Farewell friend

When they called to tell me he was gone, dead of a heart attack just twelve days after he turned 39, I was filled with rage. An all-consuming, white-hot rage that robbed me of words, that even robbed me of tears.

I placed the receiver carefully back in its cradle and took down the album in which I’d stashed snaps taken when he had visited me up in the hills, just a couple of months ago. There he is, standing by the door of the miniature train at Lovedale station. There he is, glass of beer in one hand, cigarette in the other hand, high up on a terrace-with-a-view. And there he is, in a classic snapshot, kneeling at my feet and accepting the royal gift of a handful of roasted peanuts. 

He came in as a friend of my sister, and stayed on as a friend of the family. He and I bonded quickly, seamlessly. He was the one who stayed awake beside me all night long, a silent comforter, when I lost my father. He was the one who helped unravel a dismayingly knotty legal problem (he was a lawyer, after all, even if he was contender for the title of most laid-back lawyer) that happened to crop up. Soon, he became my sounding stone for virtually everything and anything.

We had our rituals, he and I. I’d come into town and almost as if by telepathy, he’d call. We’d go see whatever good film was running, we’d take in the occasional play, we’d check out the newest eatery, catch up on gossip and laugh loud and long. He rode an ancient juggernaut of a scooter, the butt of endless jibes, a vehicle he loved unabashedly. Not on your bike, I’d protest and he’d say with an injured air, ``Even Michael Schumacher  rode a bike like this before he moved on to cars.''  And, of course, we’d go to wherever we were headed to on that  set of rattling parts tied together with twine.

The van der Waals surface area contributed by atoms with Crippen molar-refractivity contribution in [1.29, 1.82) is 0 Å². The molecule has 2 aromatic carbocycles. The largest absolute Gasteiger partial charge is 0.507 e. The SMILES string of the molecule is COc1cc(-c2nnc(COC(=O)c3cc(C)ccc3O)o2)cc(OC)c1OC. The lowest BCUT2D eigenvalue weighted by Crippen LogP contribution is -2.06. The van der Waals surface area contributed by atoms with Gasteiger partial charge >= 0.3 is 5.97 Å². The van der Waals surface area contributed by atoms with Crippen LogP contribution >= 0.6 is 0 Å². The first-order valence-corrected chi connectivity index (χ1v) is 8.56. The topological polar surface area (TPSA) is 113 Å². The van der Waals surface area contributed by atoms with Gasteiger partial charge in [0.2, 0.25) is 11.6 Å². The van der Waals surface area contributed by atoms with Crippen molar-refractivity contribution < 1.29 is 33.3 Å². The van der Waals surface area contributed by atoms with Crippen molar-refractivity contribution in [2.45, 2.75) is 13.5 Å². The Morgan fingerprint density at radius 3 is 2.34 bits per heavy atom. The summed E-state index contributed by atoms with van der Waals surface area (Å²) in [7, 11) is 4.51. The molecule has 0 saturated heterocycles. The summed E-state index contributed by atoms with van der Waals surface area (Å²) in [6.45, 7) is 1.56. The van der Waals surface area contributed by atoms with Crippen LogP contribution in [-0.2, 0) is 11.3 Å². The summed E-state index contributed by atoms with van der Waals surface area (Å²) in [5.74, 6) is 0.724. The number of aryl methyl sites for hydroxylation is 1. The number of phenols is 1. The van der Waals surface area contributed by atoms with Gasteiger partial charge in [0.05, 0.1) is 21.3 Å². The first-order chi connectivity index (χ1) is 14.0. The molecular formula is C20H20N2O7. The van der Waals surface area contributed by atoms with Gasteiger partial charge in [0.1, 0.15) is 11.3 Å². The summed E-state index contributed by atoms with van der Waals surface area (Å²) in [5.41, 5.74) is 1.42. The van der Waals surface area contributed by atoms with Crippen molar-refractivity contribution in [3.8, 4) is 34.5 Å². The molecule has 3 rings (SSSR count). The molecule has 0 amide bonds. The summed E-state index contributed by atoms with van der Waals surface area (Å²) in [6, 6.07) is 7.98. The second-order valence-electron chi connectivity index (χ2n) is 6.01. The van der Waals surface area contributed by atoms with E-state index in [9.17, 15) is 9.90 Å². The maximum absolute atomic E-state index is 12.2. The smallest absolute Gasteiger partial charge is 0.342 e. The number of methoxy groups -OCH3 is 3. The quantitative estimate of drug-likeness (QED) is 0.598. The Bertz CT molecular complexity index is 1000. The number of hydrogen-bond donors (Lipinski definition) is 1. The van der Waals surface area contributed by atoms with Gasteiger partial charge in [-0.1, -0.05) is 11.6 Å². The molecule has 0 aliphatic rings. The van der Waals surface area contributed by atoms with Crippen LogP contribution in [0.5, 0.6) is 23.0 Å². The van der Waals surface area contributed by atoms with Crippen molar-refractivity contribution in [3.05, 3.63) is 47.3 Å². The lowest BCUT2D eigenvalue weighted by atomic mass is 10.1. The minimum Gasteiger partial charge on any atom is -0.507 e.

They called him Mickey which I adapted to Michael. And soon that became Michael- Madana-Kamaraj, after we saw the Kamal Hasan  film of that name. I thought it was only fitting to expand his moniker into three, seeing how he was a big man, a dead ringer for Bud Spencer. He accepted all three handles with one of his booming laughs.

Now he’s gone. And I’m angry. How could he do this to me? We had miles to go together. We were to have been part of a commune up here in the Nilgiris. We were to have seen about a million more films, eaten a million dinners, quaffed a million great and indifferent wines, argued over yet another million things, big and small.

The tears will come later, I know that. It will come when I meet his young wife and two little boys. For now, I am holding on to this anger like a lifeline. A thin, lurching raft between me and a life without Mickey.

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